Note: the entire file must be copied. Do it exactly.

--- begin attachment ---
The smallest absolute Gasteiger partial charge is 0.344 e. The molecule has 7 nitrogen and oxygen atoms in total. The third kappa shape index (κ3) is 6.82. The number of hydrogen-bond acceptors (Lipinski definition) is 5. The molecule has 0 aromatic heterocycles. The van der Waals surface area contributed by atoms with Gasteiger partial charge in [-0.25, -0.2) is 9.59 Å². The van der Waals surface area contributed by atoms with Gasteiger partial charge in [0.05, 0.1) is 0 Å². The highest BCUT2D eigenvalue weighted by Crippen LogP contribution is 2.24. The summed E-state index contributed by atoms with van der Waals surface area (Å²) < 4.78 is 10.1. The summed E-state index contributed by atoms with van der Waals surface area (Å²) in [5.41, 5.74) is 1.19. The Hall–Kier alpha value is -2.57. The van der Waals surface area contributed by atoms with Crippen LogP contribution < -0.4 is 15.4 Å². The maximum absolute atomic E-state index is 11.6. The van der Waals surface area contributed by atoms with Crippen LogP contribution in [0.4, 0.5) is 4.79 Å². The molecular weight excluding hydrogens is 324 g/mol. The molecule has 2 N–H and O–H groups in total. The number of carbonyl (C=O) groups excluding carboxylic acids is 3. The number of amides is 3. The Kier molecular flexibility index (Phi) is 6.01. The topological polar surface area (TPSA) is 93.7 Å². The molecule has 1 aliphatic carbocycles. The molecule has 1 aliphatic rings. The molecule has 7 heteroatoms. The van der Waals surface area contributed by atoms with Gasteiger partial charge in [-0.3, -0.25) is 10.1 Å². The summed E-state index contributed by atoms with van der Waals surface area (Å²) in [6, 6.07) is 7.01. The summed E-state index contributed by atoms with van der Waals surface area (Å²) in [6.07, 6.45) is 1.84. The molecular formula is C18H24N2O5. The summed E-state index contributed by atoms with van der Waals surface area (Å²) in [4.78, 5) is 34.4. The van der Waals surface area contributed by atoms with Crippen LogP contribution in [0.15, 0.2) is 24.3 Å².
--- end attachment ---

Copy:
The smallest absolute Gasteiger partial charge is 0.344 e. The molecule has 7 nitrogen and oxygen atoms in total. The third kappa shape index (κ3) is 6.82. The number of hydrogen-bond acceptors (Lipinski definition) is 5. The molecule has 0 aromatic heterocycles. The van der Waals surface area contributed by atoms with Gasteiger partial charge in [-0.25, -0.2) is 9.59 Å². The van der Waals surface area contributed by atoms with Gasteiger partial charge in [0.05, 0.1) is 0 Å². The highest BCUT2D eigenvalue weighted by Crippen LogP contribution is 2.24. The summed E-state index contributed by atoms with van der Waals surface area (Å²) < 4.78 is 10.1. The summed E-state index contributed by atoms with van der Waals surface area (Å²) in [5.41, 5.74) is 1.19. The Hall–Kier alpha value is -2.57. The van der Waals surface area contributed by atoms with Crippen LogP contribution < -0.4 is 15.4 Å². The maximum absolute atomic E-state index is 11.6. The van der Waals surface area contributed by atoms with Crippen LogP contribution in [0.4, 0.5) is 4.79 Å². The molecular weight excluding hydrogens is 324 g/mol. The molecule has 2 N–H and O–H groups in total. The number of carbonyl (C=O) groups excluding carboxylic acids is 3. The number of amides is 3. The Kier molecular flexibility index (Phi) is 6.01. The topological polar surface area (TPSA) is 93.7 Å². The molecule has 1 aliphatic carbocycles. The molecule has 1 aliphatic rings. The molecule has 7 heteroatoms. The van der Waals surface area contributed by atoms with Gasteiger partial charge in [-0.3, -0.25) is 10.1 Å². The summed E-state index contributed by atoms with van der Waals surface area (Å²) in [6, 6.07) is 7.01. The summed E-state index contributed by atoms with van der Waals surface area (Å²) in [6.07, 6.45) is 1.84. The molecular formula is C18H24N2O5. The summed E-state index contributed by atoms with van der Waals surface area (Å²) in [4.78, 5) is 34.4. The van der Waals surface area contributed by atoms with Crippen LogP contribution in [0.15, 0.2) is 24.3 Å².